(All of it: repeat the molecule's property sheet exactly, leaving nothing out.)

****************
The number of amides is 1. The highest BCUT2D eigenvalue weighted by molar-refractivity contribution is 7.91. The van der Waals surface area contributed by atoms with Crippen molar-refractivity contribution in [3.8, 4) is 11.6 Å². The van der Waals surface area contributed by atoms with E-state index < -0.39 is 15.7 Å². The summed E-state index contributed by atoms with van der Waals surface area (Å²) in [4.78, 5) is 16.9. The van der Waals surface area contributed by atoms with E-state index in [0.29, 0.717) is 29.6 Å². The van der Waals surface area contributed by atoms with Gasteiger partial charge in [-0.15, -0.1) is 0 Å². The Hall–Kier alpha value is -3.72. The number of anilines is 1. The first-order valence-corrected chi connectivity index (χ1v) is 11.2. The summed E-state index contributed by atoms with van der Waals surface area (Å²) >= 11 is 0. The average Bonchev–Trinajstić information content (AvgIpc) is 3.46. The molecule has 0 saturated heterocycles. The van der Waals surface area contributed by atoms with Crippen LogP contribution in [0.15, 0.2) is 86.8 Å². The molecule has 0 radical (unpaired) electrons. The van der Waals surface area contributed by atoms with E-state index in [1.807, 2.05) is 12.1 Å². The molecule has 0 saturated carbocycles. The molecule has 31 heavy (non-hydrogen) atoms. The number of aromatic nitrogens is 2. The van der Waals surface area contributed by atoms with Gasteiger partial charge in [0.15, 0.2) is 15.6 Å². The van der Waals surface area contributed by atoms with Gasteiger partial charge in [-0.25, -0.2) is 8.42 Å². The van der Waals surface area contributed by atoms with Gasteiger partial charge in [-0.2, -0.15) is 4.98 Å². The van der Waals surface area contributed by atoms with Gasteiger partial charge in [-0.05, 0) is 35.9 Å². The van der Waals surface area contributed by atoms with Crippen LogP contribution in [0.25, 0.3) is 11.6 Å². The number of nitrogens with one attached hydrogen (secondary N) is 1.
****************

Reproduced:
The number of amides is 1. The highest BCUT2D eigenvalue weighted by molar-refractivity contribution is 7.91. The van der Waals surface area contributed by atoms with Crippen molar-refractivity contribution in [3.8, 4) is 11.6 Å². The van der Waals surface area contributed by atoms with E-state index < -0.39 is 15.7 Å². The summed E-state index contributed by atoms with van der Waals surface area (Å²) in [4.78, 5) is 16.9. The van der Waals surface area contributed by atoms with E-state index in [0.29, 0.717) is 29.6 Å². The van der Waals surface area contributed by atoms with Gasteiger partial charge in [-0.15, -0.1) is 0 Å². The Hall–Kier alpha value is -3.72. The number of anilines is 1. The first-order valence-corrected chi connectivity index (χ1v) is 11.2. The summed E-state index contributed by atoms with van der Waals surface area (Å²) >= 11 is 0. The average Bonchev–Trinajstić information content (AvgIpc) is 3.46. The molecule has 0 saturated heterocycles. The van der Waals surface area contributed by atoms with Crippen LogP contribution in [0.15, 0.2) is 86.8 Å². The molecule has 0 radical (unpaired) electrons. The van der Waals surface area contributed by atoms with E-state index in [1.807, 2.05) is 12.1 Å². The molecule has 0 saturated carbocycles. The molecule has 31 heavy (non-hydrogen) atoms. The number of aromatic nitrogens is 2. The van der Waals surface area contributed by atoms with Gasteiger partial charge in [0.15, 0.2) is 15.6 Å². The van der Waals surface area contributed by atoms with Gasteiger partial charge in [-0.25, -0.2) is 8.42 Å². The van der Waals surface area contributed by atoms with Gasteiger partial charge in [-0.2, -0.15) is 4.98 Å². The van der Waals surface area contributed by atoms with Gasteiger partial charge in [-0.05, 0) is 35.9 Å². The van der Waals surface area contributed by atoms with Crippen LogP contribution in [0.25, 0.3) is 11.6 Å². The number of nitrogens with one attached hydrogen (secondary N) is 1.